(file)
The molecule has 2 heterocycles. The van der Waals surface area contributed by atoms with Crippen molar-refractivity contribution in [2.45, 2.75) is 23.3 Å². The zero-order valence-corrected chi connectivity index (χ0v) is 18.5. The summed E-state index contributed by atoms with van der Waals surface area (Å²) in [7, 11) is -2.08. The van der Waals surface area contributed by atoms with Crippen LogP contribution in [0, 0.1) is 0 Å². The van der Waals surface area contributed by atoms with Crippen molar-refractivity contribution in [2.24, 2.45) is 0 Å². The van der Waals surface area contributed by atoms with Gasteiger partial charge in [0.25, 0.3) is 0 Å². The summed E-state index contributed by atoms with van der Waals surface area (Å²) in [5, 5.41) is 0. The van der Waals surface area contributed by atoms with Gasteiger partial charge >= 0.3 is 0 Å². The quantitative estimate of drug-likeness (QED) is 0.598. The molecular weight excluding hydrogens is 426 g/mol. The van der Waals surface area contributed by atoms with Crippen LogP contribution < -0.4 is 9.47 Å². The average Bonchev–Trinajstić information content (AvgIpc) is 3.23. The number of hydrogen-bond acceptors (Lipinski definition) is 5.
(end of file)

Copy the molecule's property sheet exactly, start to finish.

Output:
The molecule has 2 heterocycles. The van der Waals surface area contributed by atoms with Crippen molar-refractivity contribution in [2.45, 2.75) is 23.3 Å². The zero-order valence-corrected chi connectivity index (χ0v) is 18.5. The summed E-state index contributed by atoms with van der Waals surface area (Å²) in [7, 11) is -2.08. The van der Waals surface area contributed by atoms with Crippen LogP contribution in [0, 0.1) is 0 Å². The van der Waals surface area contributed by atoms with Crippen molar-refractivity contribution in [2.24, 2.45) is 0 Å². The van der Waals surface area contributed by atoms with Gasteiger partial charge in [0.25, 0.3) is 0 Å². The summed E-state index contributed by atoms with van der Waals surface area (Å²) in [5, 5.41) is 0. The van der Waals surface area contributed by atoms with Gasteiger partial charge >= 0.3 is 0 Å². The quantitative estimate of drug-likeness (QED) is 0.598. The molecular weight excluding hydrogens is 426 g/mol. The van der Waals surface area contributed by atoms with Crippen LogP contribution < -0.4 is 9.47 Å². The average Bonchev–Trinajstić information content (AvgIpc) is 3.23. The number of hydrogen-bond acceptors (Lipinski definition) is 5.